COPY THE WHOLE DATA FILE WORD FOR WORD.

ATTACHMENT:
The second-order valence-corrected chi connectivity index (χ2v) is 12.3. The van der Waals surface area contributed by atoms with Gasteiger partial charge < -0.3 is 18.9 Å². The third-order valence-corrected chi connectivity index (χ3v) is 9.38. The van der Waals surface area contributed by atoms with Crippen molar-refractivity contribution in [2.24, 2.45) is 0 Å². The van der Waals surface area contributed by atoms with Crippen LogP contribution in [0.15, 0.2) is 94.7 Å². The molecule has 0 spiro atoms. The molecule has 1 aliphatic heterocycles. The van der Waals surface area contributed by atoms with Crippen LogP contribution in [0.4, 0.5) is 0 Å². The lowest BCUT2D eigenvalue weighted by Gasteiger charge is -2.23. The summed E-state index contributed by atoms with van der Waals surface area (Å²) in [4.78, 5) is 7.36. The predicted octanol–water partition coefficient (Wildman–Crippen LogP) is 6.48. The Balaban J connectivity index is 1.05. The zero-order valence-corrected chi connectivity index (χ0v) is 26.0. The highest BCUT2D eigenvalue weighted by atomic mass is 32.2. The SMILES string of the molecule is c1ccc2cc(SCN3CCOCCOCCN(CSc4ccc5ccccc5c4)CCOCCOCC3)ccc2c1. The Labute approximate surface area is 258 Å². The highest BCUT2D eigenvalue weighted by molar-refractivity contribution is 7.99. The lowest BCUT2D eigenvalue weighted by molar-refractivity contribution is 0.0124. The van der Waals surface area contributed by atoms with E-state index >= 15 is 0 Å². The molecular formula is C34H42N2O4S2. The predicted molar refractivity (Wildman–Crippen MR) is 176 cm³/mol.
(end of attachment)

The second-order valence-corrected chi connectivity index (χ2v) is 12.3. The van der Waals surface area contributed by atoms with Gasteiger partial charge < -0.3 is 18.9 Å². The third-order valence-corrected chi connectivity index (χ3v) is 9.38. The van der Waals surface area contributed by atoms with Crippen molar-refractivity contribution in [2.24, 2.45) is 0 Å². The van der Waals surface area contributed by atoms with Crippen LogP contribution in [0.15, 0.2) is 94.7 Å². The molecule has 0 spiro atoms. The molecule has 1 aliphatic heterocycles. The van der Waals surface area contributed by atoms with Crippen LogP contribution in [0.4, 0.5) is 0 Å². The lowest BCUT2D eigenvalue weighted by Gasteiger charge is -2.23. The summed E-state index contributed by atoms with van der Waals surface area (Å²) in [4.78, 5) is 7.36. The predicted octanol–water partition coefficient (Wildman–Crippen LogP) is 6.48. The Balaban J connectivity index is 1.05. The zero-order valence-corrected chi connectivity index (χ0v) is 26.0. The highest BCUT2D eigenvalue weighted by atomic mass is 32.2. The SMILES string of the molecule is c1ccc2cc(SCN3CCOCCOCCN(CSc4ccc5ccccc5c4)CCOCCOCC3)ccc2c1. The Labute approximate surface area is 258 Å². The highest BCUT2D eigenvalue weighted by molar-refractivity contribution is 7.99. The lowest BCUT2D eigenvalue weighted by molar-refractivity contribution is 0.0124. The van der Waals surface area contributed by atoms with E-state index >= 15 is 0 Å². The molecular formula is C34H42N2O4S2. The predicted molar refractivity (Wildman–Crippen MR) is 176 cm³/mol.